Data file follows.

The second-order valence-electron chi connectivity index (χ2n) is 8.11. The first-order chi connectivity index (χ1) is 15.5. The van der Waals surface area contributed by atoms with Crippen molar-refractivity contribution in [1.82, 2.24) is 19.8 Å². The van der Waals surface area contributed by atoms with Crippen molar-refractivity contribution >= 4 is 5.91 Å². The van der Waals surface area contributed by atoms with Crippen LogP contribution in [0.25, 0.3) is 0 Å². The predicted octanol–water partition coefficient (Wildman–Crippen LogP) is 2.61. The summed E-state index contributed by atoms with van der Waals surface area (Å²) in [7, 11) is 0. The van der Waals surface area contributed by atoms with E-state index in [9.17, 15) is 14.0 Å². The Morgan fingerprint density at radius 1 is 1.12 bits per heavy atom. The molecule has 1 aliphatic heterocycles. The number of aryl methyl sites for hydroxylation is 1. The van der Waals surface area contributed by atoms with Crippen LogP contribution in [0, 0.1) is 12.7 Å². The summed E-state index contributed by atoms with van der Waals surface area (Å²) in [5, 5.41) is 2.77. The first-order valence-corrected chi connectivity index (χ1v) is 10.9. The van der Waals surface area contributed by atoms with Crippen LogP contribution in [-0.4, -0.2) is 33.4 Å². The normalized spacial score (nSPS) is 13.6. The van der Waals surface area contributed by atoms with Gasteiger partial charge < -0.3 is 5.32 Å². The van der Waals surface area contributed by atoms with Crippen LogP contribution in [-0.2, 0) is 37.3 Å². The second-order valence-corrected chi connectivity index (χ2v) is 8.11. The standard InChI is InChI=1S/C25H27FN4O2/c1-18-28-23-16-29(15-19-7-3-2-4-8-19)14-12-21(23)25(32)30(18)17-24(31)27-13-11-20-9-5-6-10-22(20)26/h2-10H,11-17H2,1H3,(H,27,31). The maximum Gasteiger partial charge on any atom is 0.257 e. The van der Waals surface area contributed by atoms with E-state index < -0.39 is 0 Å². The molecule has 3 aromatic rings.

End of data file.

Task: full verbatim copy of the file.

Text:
The second-order valence-electron chi connectivity index (χ2n) is 8.11. The first-order chi connectivity index (χ1) is 15.5. The van der Waals surface area contributed by atoms with Crippen molar-refractivity contribution in [1.82, 2.24) is 19.8 Å². The van der Waals surface area contributed by atoms with Crippen molar-refractivity contribution >= 4 is 5.91 Å². The van der Waals surface area contributed by atoms with Crippen LogP contribution in [0.25, 0.3) is 0 Å². The predicted octanol–water partition coefficient (Wildman–Crippen LogP) is 2.61. The summed E-state index contributed by atoms with van der Waals surface area (Å²) in [7, 11) is 0. The van der Waals surface area contributed by atoms with E-state index in [9.17, 15) is 14.0 Å². The Morgan fingerprint density at radius 1 is 1.12 bits per heavy atom. The molecule has 1 aliphatic heterocycles. The number of aryl methyl sites for hydroxylation is 1. The van der Waals surface area contributed by atoms with Crippen LogP contribution in [0, 0.1) is 12.7 Å². The summed E-state index contributed by atoms with van der Waals surface area (Å²) in [5, 5.41) is 2.77. The first-order valence-corrected chi connectivity index (χ1v) is 10.9. The van der Waals surface area contributed by atoms with Crippen LogP contribution in [-0.4, -0.2) is 33.4 Å². The normalized spacial score (nSPS) is 13.6. The van der Waals surface area contributed by atoms with Gasteiger partial charge < -0.3 is 5.32 Å². The van der Waals surface area contributed by atoms with Crippen LogP contribution in [-0.2, 0) is 37.3 Å². The second-order valence-corrected chi connectivity index (χ2v) is 8.11. The standard InChI is InChI=1S/C25H27FN4O2/c1-18-28-23-16-29(15-19-7-3-2-4-8-19)14-12-21(23)25(32)30(18)17-24(31)27-13-11-20-9-5-6-10-22(20)26/h2-10H,11-17H2,1H3,(H,27,31). The maximum Gasteiger partial charge on any atom is 0.257 e. The van der Waals surface area contributed by atoms with E-state index < -0.39 is 0 Å². The molecule has 3 aromatic rings.